Parker McCollum has seen an insanely quick rise to fame in a short amount of time.
We’re talking from playing bars in front of 20 people, to ruling the Texas country music scene, and now, after signing with MCA Nashville, becoming a household name across the US with his major label debut album, Gold Chain Cowboy.
His single “Pretty Heart” just went Double Platinum” and his latest, “To Be Loved By You,” just went Gold.
With that being said, it’s always interesting going back and finding old interviews and performances of these now incredibly popular artists, back when they were fresh onto the scene, having no idea what was to come in their music careers.
After going down a couple rabbit holes, I found this gem of a Cluttered Corner Interview from Texas Music Chart with McCollum from back in 2015, when he was fresh off his debut album, The Limestone Kid.
Throughout the interview, he talks about growing up in Conroe, Texas, his music influences like John Mayer, to life on the road and how he got his start.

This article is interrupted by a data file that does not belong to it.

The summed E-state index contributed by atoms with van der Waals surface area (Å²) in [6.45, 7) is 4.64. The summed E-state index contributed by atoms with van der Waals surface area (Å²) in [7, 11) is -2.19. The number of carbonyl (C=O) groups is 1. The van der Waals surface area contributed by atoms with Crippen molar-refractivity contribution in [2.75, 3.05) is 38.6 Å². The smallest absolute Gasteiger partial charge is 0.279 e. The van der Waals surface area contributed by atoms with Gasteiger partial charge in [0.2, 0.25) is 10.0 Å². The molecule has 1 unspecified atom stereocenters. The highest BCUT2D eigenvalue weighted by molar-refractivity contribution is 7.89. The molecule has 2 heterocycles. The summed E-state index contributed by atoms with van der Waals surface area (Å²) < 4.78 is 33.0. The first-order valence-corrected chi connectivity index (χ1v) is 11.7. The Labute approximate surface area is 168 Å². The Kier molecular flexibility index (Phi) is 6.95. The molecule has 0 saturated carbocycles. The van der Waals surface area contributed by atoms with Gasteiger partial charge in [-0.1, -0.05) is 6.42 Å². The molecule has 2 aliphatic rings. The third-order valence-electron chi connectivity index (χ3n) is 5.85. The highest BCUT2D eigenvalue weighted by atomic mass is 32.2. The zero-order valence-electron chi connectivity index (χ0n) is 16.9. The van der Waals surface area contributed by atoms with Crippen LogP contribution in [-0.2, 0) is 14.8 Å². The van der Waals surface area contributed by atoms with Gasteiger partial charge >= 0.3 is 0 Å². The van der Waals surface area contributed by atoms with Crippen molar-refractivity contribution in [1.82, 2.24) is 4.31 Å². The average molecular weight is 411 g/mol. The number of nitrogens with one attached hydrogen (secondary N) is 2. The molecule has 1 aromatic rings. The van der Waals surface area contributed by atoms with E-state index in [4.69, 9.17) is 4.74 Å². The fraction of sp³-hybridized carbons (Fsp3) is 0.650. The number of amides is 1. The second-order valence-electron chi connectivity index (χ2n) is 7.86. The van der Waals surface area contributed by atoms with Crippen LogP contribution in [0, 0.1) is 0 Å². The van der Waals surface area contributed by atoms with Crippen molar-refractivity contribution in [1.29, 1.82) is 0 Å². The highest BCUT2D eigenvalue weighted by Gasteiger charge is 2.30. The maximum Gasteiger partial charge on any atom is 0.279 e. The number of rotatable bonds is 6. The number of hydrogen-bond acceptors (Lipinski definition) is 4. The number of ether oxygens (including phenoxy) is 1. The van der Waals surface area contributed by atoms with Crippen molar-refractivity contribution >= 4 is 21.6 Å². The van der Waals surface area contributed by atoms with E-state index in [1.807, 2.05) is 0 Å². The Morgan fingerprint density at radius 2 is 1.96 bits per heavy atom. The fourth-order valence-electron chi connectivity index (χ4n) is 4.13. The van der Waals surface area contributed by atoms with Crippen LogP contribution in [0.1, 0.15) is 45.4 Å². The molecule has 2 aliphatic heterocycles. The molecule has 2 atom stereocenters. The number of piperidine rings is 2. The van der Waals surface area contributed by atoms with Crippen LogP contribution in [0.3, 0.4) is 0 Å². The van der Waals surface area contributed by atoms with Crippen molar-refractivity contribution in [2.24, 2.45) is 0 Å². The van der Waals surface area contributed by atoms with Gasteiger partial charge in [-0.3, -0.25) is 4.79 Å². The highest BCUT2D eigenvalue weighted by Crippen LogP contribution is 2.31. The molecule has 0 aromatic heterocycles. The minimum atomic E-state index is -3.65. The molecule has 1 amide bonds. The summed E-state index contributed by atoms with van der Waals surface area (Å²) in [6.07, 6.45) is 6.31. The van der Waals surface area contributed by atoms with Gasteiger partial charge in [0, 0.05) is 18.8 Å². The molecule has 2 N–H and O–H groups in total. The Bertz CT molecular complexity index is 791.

However, there was one particular section of the interview about how he got the nickname “The Limestone Kid,” and where it came from.
I’ve often wondered that, as I’ve seen numerous people reference him as that, it’s the name of his debut album, and he even refers to himself as The Limestone Kid in his song “All Day.”
“In the summer times, I grew up in Conroe, but in the summer me and my cousins would work on my grandfather’s ranch in Limestone County, which is just outside of Waco… It doesn’t really have anything to do with actual limestones.
We would work out there all summer long, and that’s when we were listening to all the guys who kinda influenced us playing music.
I was also obsessed with ‘The Houston Kid’ by Rodney Crowell, and I was really fascinated with Billy The Kid, so I kinda took my interest in that and put my own spin in it.”
So there ya have it, “The Limestone Kid” comes from Limestone County, Texas, the place that played a huge part in McCollum’s writing inspirations.
Check out the full interview here:
Cue up the “Meet You In The Middle”